As for armstrong and the rocket scientists, they all had a financial as well as social incentive, and the millions who were forced to finance the mission saw their rights violated by it. I'm pretty sure a lot of them just wanted to pay their own bills.

 
At 7:22 PM, November 24, 2014, Anonymous Power Child said...

Basically every account I've heard of the 1960s space race is that nationalism and the desire to beat the Russians is what really spurred America forward. Maybe some older readers can confirm this, but I've also heard that most Americans were very supportive of and enthusiastic about this effort. The idea that financing it should be considered a violation of their rights didn't occur to most people.

 
At 12:32 AM, November 25, 2014, Anonymous Anonymous said...

Man, Jade Empire is such a fun game, though I felt it does have a sort of 'chosen-one' 'last-of-their-kind' feel to it. Still though, it's very team-based.

But I think the reason you're being so hyped up in the new WoW expansion is because you've actually (going by the lore) been through some pretty harrowing stuff.
You've killed some of the biggest baddest baddies out there, chronologically:
Ragnaros
C'Thun
Illidan
Kil'jaeden (not killed, but pushed him back at the sunwell.)
The Lich King
Deathwing
Garrosh Hellscream

The last three are basically WoW Hitlers. So you've taken direct part in killing Hitler 3 times. (Also Kil'jaeden is like super-hitler.)

 
At 12:41 AM, November 25, 2014, Anonymous excel said...

"Is it really a good thing to have lots of people like Comic Book Guy walking around believing they are highly accomplished men of stature simply because some video game tells them they are Advanced Wizards in some online playland?"

Is it really a good thing to have people like Matt Leinart walking around believing they are highly accomplished men of stature simply because some coach tells them they are really good at tossing a piece of pigskin around in a grown-up playground?

 
At 7:27 AM, November 25, 2014, Anonymous Power Child said...

@excel:

Yes.

The bulk of human history involved warring tribes. That was the major part of our evolutionary environment. Thus, we evolved in a way that was selected for that environment.

Even online video games revolve around the concept of war, typically modeled on medieval style warfare in which mighty heroes can be proven and honored. (Unlike today when the "mightiest hero" might be some geek sitting in a dark room controlling a drone airplane.)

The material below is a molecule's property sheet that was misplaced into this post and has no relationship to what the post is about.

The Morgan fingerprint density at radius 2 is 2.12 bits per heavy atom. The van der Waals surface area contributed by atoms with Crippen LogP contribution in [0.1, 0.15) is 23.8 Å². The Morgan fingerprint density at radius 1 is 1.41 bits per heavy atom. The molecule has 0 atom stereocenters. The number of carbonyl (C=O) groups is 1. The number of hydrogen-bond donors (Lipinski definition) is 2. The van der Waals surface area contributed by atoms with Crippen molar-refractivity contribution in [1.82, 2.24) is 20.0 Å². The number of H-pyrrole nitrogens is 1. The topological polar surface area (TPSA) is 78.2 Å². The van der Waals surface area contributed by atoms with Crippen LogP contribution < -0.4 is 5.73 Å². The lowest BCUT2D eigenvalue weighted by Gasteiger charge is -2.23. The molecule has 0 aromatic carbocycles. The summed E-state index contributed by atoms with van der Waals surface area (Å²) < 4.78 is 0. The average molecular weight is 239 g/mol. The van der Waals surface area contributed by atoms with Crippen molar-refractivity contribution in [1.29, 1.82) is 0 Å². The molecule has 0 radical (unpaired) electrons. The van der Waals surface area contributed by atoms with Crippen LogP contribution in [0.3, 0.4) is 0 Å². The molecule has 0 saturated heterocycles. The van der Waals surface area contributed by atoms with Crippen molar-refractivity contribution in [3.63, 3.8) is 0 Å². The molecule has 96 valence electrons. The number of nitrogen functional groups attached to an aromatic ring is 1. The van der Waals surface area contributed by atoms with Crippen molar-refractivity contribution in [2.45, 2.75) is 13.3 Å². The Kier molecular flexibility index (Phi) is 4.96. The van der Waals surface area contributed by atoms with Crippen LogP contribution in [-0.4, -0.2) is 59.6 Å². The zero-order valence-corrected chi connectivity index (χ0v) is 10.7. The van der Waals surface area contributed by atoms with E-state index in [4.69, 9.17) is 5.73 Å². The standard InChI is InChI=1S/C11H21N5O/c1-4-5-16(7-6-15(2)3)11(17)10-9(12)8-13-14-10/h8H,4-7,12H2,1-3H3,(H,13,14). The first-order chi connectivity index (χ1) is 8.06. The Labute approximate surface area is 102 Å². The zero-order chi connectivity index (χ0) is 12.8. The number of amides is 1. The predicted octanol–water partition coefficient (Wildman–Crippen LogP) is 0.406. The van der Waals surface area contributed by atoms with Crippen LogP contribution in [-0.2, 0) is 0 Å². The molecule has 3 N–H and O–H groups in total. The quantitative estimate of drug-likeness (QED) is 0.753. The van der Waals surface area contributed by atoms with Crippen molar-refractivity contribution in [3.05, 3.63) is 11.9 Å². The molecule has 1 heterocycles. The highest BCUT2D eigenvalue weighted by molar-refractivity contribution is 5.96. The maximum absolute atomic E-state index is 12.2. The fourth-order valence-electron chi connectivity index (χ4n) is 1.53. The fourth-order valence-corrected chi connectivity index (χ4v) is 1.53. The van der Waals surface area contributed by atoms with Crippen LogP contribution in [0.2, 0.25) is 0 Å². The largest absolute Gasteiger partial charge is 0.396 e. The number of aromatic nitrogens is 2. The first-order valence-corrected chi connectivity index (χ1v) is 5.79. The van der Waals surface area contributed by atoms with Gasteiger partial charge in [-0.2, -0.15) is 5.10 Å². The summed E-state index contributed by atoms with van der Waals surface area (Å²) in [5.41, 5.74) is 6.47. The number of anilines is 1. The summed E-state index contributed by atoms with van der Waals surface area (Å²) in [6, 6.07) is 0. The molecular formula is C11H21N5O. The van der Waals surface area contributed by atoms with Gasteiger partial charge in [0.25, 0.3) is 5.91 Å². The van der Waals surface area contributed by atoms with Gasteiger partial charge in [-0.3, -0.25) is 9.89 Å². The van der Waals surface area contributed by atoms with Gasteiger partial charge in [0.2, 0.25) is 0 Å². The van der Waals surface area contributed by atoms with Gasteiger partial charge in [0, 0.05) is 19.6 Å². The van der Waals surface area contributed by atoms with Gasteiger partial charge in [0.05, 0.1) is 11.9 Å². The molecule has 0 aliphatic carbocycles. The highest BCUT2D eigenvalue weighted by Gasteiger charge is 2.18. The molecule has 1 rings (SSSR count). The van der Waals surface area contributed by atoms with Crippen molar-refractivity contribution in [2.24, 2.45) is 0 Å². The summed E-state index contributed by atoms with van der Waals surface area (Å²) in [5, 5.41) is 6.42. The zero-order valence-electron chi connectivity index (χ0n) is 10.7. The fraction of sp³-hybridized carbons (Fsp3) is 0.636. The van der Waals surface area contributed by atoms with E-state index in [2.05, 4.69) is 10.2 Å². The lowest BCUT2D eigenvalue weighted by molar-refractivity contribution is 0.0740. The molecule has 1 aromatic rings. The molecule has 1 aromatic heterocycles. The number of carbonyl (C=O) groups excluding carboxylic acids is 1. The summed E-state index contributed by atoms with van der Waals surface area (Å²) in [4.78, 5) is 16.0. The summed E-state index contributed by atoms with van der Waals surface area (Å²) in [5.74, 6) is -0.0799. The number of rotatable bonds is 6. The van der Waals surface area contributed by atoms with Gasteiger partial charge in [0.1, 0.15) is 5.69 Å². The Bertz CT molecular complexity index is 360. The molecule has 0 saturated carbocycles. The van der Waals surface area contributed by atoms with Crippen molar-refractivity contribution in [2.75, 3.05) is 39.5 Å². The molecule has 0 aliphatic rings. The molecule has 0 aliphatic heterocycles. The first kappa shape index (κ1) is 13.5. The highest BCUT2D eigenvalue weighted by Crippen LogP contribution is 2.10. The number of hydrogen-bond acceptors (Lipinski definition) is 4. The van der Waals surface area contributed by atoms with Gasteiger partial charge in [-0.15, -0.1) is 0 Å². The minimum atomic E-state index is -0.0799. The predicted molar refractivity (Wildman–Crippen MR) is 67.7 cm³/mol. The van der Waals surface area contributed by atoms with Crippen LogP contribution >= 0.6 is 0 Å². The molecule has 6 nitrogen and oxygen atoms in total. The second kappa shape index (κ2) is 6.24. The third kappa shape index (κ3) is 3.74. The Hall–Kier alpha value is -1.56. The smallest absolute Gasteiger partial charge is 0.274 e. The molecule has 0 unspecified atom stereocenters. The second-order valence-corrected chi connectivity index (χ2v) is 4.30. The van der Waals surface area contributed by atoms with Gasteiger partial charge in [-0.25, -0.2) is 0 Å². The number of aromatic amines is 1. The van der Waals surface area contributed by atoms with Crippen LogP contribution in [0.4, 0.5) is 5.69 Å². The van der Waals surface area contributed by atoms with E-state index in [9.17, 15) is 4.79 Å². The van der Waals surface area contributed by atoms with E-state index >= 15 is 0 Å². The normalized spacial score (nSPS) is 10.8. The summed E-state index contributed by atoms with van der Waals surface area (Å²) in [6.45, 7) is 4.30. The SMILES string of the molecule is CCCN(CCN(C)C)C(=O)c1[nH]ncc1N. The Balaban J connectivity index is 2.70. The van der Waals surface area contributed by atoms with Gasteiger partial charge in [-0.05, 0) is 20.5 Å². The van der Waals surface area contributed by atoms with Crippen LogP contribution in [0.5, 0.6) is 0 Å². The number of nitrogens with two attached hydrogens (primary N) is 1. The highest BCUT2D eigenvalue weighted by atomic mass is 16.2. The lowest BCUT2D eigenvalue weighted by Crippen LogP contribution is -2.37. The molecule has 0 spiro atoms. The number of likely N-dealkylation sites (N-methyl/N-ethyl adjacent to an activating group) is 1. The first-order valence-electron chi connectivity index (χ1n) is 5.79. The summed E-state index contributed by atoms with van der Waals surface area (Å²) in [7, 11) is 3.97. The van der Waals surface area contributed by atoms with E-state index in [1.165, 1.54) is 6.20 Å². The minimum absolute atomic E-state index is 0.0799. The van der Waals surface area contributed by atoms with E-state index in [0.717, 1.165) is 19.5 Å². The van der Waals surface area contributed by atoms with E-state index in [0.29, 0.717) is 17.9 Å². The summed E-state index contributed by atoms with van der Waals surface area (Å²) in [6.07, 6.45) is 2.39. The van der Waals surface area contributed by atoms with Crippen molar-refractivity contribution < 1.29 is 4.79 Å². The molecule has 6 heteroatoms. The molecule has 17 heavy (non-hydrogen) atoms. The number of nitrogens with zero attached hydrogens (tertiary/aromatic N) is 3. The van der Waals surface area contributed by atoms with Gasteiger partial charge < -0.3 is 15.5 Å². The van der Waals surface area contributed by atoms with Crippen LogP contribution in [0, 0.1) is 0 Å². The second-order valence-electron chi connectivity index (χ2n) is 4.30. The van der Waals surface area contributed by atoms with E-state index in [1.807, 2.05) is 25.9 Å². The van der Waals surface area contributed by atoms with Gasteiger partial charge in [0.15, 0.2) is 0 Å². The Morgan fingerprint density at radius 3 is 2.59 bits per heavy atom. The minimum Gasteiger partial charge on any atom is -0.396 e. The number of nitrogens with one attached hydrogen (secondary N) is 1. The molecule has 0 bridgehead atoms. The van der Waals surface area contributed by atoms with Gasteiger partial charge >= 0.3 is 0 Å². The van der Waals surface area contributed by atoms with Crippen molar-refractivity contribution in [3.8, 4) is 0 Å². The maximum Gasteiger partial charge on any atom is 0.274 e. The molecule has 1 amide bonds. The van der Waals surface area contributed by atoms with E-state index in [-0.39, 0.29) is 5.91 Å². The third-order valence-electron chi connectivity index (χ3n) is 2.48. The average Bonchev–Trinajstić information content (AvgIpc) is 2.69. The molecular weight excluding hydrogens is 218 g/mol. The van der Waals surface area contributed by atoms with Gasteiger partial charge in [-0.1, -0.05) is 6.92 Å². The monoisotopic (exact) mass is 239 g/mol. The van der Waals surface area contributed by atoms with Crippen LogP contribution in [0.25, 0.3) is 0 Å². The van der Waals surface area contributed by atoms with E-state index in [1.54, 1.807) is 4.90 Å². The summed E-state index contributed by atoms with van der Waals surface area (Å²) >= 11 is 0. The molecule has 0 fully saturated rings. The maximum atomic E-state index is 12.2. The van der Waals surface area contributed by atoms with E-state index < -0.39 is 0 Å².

Amateur sports are a training ground in which little boys can safely hone the warrior spirit. Professional sports are a civilized outlet for that natural tribalism, and star athletes are produced by the evolved impulse to honor mighty warrior heroes.

Since we now live in relatively placid, peaceful times, if we didn't have star athletes to honor as warrior heroes we would instead have Michael Brown-type thugs walking around doing much worse than robbing convenience stores, surrounded by local posses of their supporters.

 
At 7:31 AM, November 26, 2014, Anonymous excel said...

"Yes."

Then there you have the answer to your own question.

"The bulk of human history involved warring tribes."

I see little case to be made for this. The bulk of human history is devoted to sleeping and eating. Those are the two main activities that we can say for sure all humans who grew up throughout history experienced most often throughout their lives, whereas the amount of warfare the average human experienced is far less.

"Since we now live in relatively placid, peaceful times, if we didn't have star athletes to honor as warrior heroes we would instead have Michael Brown-type thugs walking around doing much worse than robbing convenience stores, surrounded by local posses of their supporters."

I see little evidence or reason to support this, either.

 
At 10:49 AM, November 26, 2014, Anonymous cct said...

One problem with status, which extends to virtual status, is that most humans get angry about anything that diminishes their status as they perceive it.

I suspect that this leads to events like gamergate. I have certainly seen people who respond very defensively when some change threatens the "importance" of their awards and offices in their chosen activities.

 
At 12:54 AM, November 27, 2014, Anonymous Tal said...

The problem with this reasoning is that people are aware that the ladder that they have chosen to focus on is but one of many, and they are aware of the relative status of their ladder as a whole.

How many high achievers in WoW would really not rather have the accomplishments and skills of Matt Damon, if magically given the option? Would the WoW player really refuse to trade places with Matt because Matt is unskilled in WoW, and in their mind WoW skill is more high status than being an A-list actor?

 
At 3:53 AM, November 27, 2014, Anonymous excel said...

"One problem with status, which extends to virtual status, is that most humans get angry about anything that diminishes their status as they perceive it.
I suspect that this leads to events like gamergate."

The gamergate reaction was far more a reaction to real-world status. It caused a great deal of grief among people who wanted the prestige of being a journalist but wasn't actually keeping up with the standards expected of journalists.

 
At 7:37 AM, December 04, 2014, Blogger Nikor Taron said...

Have you ever checked out Eve Online?